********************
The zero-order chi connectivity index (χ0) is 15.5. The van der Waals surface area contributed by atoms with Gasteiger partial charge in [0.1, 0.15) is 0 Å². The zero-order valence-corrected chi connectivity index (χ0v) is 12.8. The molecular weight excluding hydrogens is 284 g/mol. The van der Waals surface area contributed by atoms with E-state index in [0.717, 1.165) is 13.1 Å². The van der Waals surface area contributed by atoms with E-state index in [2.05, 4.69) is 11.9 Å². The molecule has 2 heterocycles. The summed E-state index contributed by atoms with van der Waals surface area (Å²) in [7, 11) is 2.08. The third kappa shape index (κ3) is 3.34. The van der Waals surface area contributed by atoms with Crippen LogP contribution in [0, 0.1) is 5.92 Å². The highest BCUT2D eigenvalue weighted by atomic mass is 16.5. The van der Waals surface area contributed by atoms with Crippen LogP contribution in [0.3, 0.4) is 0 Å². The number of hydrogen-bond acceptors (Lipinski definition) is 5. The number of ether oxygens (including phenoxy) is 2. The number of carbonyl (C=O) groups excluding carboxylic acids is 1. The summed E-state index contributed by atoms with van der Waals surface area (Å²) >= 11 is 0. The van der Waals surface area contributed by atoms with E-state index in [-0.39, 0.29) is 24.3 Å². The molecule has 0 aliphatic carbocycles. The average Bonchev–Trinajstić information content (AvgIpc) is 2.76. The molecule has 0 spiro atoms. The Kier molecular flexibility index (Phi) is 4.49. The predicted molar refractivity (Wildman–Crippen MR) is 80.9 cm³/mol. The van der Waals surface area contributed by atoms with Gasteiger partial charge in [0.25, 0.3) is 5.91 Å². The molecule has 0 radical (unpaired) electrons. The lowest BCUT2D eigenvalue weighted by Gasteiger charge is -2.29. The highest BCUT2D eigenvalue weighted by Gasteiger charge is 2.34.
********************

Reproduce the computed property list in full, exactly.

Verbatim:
The zero-order chi connectivity index (χ0) is 15.5. The van der Waals surface area contributed by atoms with Gasteiger partial charge in [0.1, 0.15) is 0 Å². The zero-order valence-corrected chi connectivity index (χ0v) is 12.8. The molecular weight excluding hydrogens is 284 g/mol. The van der Waals surface area contributed by atoms with E-state index in [0.717, 1.165) is 13.1 Å². The van der Waals surface area contributed by atoms with E-state index in [2.05, 4.69) is 11.9 Å². The molecule has 2 heterocycles. The summed E-state index contributed by atoms with van der Waals surface area (Å²) in [7, 11) is 2.08. The third kappa shape index (κ3) is 3.34. The van der Waals surface area contributed by atoms with Crippen LogP contribution in [0, 0.1) is 5.92 Å². The highest BCUT2D eigenvalue weighted by atomic mass is 16.5. The van der Waals surface area contributed by atoms with Crippen LogP contribution in [0.3, 0.4) is 0 Å². The number of hydrogen-bond acceptors (Lipinski definition) is 5. The number of ether oxygens (including phenoxy) is 2. The number of carbonyl (C=O) groups excluding carboxylic acids is 1. The summed E-state index contributed by atoms with van der Waals surface area (Å²) >= 11 is 0. The van der Waals surface area contributed by atoms with E-state index in [-0.39, 0.29) is 24.3 Å². The molecule has 0 aliphatic carbocycles. The average Bonchev–Trinajstić information content (AvgIpc) is 2.76. The molecule has 0 spiro atoms. The Kier molecular flexibility index (Phi) is 4.49. The predicted molar refractivity (Wildman–Crippen MR) is 80.9 cm³/mol. The van der Waals surface area contributed by atoms with Gasteiger partial charge in [0.25, 0.3) is 5.91 Å². The molecule has 0 radical (unpaired) electrons. The lowest BCUT2D eigenvalue weighted by Gasteiger charge is -2.29. The highest BCUT2D eigenvalue weighted by Gasteiger charge is 2.34.